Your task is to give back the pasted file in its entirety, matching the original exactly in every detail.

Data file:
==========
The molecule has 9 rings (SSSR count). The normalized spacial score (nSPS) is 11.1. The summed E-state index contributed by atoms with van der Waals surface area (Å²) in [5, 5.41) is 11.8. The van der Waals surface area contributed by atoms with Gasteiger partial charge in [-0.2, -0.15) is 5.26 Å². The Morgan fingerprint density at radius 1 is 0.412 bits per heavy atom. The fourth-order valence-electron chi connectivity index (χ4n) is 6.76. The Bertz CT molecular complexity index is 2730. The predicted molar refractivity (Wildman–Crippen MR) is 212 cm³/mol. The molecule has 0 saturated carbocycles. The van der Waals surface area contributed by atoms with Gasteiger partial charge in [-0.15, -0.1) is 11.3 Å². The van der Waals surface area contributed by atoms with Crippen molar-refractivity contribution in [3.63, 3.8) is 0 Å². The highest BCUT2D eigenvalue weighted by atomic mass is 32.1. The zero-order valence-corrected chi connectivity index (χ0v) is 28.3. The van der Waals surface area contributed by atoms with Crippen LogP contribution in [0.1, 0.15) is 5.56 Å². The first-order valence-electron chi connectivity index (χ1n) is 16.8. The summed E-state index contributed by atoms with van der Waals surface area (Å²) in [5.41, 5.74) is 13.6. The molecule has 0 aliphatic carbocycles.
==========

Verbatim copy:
The molecule has 9 rings (SSSR count). The normalized spacial score (nSPS) is 11.1. The summed E-state index contributed by atoms with van der Waals surface area (Å²) in [5, 5.41) is 11.8. The van der Waals surface area contributed by atoms with Gasteiger partial charge in [-0.2, -0.15) is 5.26 Å². The Morgan fingerprint density at radius 1 is 0.412 bits per heavy atom. The fourth-order valence-electron chi connectivity index (χ4n) is 6.76. The Bertz CT molecular complexity index is 2730. The predicted molar refractivity (Wildman–Crippen MR) is 212 cm³/mol. The molecule has 0 saturated carbocycles. The van der Waals surface area contributed by atoms with Gasteiger partial charge in [-0.15, -0.1) is 11.3 Å². The van der Waals surface area contributed by atoms with Crippen molar-refractivity contribution in [3.63, 3.8) is 0 Å². The highest BCUT2D eigenvalue weighted by atomic mass is 32.1. The zero-order valence-corrected chi connectivity index (χ0v) is 28.3. The van der Waals surface area contributed by atoms with Crippen LogP contribution in [0.1, 0.15) is 5.56 Å². The first-order valence-electron chi connectivity index (χ1n) is 16.8. The summed E-state index contributed by atoms with van der Waals surface area (Å²) in [5.41, 5.74) is 13.6. The molecule has 0 aliphatic carbocycles.